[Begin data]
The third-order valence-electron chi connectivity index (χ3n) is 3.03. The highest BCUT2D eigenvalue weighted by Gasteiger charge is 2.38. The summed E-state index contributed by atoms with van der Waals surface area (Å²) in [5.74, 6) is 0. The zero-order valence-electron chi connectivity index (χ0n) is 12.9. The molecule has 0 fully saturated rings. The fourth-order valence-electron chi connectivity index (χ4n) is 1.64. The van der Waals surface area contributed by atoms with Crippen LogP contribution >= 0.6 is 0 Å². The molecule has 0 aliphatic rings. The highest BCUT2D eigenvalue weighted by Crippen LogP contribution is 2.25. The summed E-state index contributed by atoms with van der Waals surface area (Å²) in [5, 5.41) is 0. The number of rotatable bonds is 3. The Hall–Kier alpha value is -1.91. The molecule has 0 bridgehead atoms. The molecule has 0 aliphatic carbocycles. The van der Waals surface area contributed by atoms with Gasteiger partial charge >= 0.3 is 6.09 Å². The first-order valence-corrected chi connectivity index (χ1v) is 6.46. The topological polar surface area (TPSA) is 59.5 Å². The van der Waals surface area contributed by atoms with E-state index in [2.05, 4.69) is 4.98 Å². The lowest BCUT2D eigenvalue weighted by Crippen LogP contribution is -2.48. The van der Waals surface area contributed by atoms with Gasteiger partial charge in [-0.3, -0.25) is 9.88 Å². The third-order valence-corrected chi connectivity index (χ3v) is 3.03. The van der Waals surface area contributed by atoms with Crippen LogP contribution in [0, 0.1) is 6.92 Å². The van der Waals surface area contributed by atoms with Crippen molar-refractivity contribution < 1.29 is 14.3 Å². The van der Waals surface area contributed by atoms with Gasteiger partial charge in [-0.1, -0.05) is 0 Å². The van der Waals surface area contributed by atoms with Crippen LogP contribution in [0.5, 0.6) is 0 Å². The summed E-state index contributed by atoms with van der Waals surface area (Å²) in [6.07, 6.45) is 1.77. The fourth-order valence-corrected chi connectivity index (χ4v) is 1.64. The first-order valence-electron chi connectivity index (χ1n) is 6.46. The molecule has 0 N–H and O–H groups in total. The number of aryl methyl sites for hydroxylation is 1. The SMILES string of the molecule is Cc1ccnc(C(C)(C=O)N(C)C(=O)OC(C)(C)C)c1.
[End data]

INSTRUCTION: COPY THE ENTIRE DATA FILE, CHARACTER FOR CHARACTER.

The third-order valence-electron chi connectivity index (χ3n) is 3.03. The highest BCUT2D eigenvalue weighted by Gasteiger charge is 2.38. The summed E-state index contributed by atoms with van der Waals surface area (Å²) in [5.74, 6) is 0. The zero-order valence-electron chi connectivity index (χ0n) is 12.9. The molecule has 0 fully saturated rings. The fourth-order valence-electron chi connectivity index (χ4n) is 1.64. The van der Waals surface area contributed by atoms with Crippen LogP contribution >= 0.6 is 0 Å². The molecule has 0 aliphatic rings. The highest BCUT2D eigenvalue weighted by Crippen LogP contribution is 2.25. The summed E-state index contributed by atoms with van der Waals surface area (Å²) in [5, 5.41) is 0. The number of rotatable bonds is 3. The Hall–Kier alpha value is -1.91. The molecule has 0 bridgehead atoms. The molecule has 0 aliphatic carbocycles. The van der Waals surface area contributed by atoms with Gasteiger partial charge >= 0.3 is 6.09 Å². The first-order valence-corrected chi connectivity index (χ1v) is 6.46. The topological polar surface area (TPSA) is 59.5 Å². The van der Waals surface area contributed by atoms with E-state index in [2.05, 4.69) is 4.98 Å². The lowest BCUT2D eigenvalue weighted by Crippen LogP contribution is -2.48. The van der Waals surface area contributed by atoms with Gasteiger partial charge in [-0.3, -0.25) is 9.88 Å². The third-order valence-corrected chi connectivity index (χ3v) is 3.03. The van der Waals surface area contributed by atoms with Crippen LogP contribution in [0, 0.1) is 6.92 Å². The van der Waals surface area contributed by atoms with Crippen molar-refractivity contribution < 1.29 is 14.3 Å². The van der Waals surface area contributed by atoms with Gasteiger partial charge in [-0.1, -0.05) is 0 Å². The van der Waals surface area contributed by atoms with Crippen LogP contribution in [0.5, 0.6) is 0 Å². The summed E-state index contributed by atoms with van der Waals surface area (Å²) in [6.07, 6.45) is 1.77. The fourth-order valence-corrected chi connectivity index (χ4v) is 1.64. The first-order valence-electron chi connectivity index (χ1n) is 6.46. The molecule has 0 N–H and O–H groups in total. The number of aryl methyl sites for hydroxylation is 1. The SMILES string of the molecule is Cc1ccnc(C(C)(C=O)N(C)C(=O)OC(C)(C)C)c1.